Personally I wouldn't recommend a "tactical" pen as they are considered 'weapons' by some states and jurisdictions as are Kubotans and other similar tools. I would check out the laws where she is going to school just to be sure. Also, some colleges have their own laws against self-defense tools. Obviously, being safe is more important than legal ramifications of using a tool even if it's against the law. However, there are other options available that are both effective and legal in most states. I prefer to teach the use of normal bic-style pens as well as the Super Sharpie. These are effective, inexpensive, legal, and they don't draw attention.

            Steve

            Comment


            • #7
              It is said that discretion is the better part of valor. Granted a cheapo S&W pen is a thinly veiled kuboton but it still just a pen. As keys on a lanyard make a flail and a flashlight is a stick... It's not the weapon so much as mindset.

              Great points Steve. Always good to see some activity on the forum again. Thanks for the input.

              Comment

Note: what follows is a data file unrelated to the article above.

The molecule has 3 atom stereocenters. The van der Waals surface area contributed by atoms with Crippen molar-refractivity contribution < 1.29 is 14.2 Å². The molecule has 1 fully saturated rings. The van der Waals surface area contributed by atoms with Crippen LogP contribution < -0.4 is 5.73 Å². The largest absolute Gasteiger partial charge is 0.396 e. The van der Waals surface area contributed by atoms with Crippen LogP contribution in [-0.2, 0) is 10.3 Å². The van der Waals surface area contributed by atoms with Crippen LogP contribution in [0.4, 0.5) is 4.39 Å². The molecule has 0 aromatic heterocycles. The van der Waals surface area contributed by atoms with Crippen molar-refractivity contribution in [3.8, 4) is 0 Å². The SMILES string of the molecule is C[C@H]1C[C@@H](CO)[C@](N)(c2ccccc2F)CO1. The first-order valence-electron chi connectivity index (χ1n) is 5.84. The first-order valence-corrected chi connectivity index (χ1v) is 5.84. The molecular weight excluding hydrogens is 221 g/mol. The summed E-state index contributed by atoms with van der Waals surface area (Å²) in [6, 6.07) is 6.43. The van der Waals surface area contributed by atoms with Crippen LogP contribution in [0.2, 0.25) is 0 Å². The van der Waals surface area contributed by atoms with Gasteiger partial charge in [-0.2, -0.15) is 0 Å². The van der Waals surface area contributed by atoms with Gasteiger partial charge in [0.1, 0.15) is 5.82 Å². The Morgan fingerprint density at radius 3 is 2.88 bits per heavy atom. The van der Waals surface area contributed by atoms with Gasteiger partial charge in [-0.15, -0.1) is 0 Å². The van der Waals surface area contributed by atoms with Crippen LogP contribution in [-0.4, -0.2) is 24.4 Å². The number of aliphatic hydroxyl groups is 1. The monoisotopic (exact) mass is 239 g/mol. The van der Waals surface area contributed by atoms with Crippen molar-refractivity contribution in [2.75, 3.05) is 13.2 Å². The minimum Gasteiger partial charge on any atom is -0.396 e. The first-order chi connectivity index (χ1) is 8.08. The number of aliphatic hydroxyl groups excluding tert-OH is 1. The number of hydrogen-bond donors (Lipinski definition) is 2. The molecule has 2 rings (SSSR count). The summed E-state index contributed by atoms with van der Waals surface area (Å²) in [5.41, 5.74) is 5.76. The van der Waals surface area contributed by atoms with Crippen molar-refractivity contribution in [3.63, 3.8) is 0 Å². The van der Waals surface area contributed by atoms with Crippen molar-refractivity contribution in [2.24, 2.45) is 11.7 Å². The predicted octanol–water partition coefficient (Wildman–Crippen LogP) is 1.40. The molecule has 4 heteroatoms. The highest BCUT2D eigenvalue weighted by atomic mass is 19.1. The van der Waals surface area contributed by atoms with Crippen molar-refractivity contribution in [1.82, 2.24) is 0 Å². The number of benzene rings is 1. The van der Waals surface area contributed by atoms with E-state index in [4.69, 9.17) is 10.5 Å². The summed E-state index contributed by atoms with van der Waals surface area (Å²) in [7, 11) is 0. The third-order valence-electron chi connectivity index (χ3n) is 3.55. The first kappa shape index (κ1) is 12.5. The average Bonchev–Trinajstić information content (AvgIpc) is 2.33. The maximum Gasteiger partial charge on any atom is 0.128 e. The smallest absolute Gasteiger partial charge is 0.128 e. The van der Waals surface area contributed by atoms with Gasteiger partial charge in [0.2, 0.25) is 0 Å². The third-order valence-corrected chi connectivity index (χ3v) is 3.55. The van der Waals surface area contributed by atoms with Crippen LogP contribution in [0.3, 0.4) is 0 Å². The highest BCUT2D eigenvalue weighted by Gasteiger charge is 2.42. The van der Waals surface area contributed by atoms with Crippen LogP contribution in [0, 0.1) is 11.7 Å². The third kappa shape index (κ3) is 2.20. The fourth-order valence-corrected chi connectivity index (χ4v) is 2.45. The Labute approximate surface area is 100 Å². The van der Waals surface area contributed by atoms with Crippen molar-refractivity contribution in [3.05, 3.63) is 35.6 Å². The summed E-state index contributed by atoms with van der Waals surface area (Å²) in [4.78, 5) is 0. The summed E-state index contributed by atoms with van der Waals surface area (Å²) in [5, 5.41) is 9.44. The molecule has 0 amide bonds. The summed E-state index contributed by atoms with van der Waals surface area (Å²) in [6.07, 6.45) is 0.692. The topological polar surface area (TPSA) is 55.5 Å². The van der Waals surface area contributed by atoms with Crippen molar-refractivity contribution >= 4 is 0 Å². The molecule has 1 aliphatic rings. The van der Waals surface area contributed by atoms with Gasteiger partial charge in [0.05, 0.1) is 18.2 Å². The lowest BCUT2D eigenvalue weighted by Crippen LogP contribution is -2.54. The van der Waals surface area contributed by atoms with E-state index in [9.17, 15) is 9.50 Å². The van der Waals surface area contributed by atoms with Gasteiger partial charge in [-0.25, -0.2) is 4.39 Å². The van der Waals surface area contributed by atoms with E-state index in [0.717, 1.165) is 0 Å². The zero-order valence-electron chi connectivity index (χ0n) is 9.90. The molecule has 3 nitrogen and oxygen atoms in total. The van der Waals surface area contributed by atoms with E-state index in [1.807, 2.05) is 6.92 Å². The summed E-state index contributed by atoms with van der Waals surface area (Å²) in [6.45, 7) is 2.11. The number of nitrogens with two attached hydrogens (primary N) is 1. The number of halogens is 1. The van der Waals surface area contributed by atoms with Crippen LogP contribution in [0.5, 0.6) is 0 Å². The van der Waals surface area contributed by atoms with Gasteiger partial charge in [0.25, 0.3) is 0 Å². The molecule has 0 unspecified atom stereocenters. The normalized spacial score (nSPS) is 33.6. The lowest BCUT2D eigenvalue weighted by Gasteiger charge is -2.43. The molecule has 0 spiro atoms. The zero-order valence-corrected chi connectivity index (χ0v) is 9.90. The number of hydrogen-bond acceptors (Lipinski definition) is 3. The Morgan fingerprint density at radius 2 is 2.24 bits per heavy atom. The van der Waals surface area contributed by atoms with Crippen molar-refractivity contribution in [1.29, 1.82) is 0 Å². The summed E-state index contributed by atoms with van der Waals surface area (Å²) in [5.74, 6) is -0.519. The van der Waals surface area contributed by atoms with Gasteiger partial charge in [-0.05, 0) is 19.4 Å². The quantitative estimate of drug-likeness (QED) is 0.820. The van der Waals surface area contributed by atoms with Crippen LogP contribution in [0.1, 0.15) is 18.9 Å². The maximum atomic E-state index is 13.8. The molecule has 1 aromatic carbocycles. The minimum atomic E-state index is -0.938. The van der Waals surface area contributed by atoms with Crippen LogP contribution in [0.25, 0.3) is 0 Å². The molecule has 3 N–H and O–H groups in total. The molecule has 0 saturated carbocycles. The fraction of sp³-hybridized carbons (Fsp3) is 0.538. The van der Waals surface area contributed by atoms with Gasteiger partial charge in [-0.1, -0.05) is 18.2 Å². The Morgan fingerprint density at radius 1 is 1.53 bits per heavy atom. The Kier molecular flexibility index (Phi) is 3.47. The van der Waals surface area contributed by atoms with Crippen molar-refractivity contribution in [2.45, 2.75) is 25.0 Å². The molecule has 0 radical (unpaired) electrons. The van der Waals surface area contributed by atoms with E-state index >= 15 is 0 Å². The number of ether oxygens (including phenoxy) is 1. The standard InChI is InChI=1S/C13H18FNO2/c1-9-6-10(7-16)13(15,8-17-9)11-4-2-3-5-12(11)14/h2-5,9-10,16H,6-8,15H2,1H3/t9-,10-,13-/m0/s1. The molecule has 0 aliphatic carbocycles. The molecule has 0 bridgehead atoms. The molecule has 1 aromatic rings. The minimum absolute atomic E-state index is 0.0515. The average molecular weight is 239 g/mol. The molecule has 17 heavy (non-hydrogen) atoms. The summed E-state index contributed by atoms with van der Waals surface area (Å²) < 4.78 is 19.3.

• #8
                Perhaps the word I'm looking for is "empowerment". A girl needs to feel confident. (not over confident) Weakness is perceived. A victim is selected by body language, Perceive a weakness? A strong target is not a good victim. Awareness and strength/ confidence are empowering. The tool or technique is just in case. I've been playing Judo (including atemi and other waza) for many years. Taught my three daughters and my son enough to know certain. They all know at least a handful of methods with and without tools or weapons to slay an adversary.

                I prefer a more humane approach with control and restraint being my primary objective (given the choice, I'd rather NOT kill) To that end I keep zip ties and duct tape handy along with other weapons and tools.

                Who won't let my girl strap on the zip ties while I hold them at gunpoint? LOL


                Originally posted by szorn View Post
                Personally I wouldn't recommend a "tactical" pen as they are considered 'weapons' by some states and jurisdictions as are Kubotans and other similar tools. I would check out the laws where she is going to school just to be sure. Also, some colleges have their own laws against self-defense tools. Obviously, being safe is more important than legal ramifications of using a tool even if it's against the law. However, there are other options available that are both effective and legal in most states. I prefer to teach the use of normal bic-style pens as well as the Super Sharpie. These are effective, inexpensive, legal, and they don't draw attention.

                Steve

                Comment


                • #9
                  Originally posted by Tant01 View Post

                  I prefer a more humane approach with control and restraint being my primary objective (given the choice, I'd rather NOT kill) To that end I keep zip ties and duct tape handy along with other weapons and tools.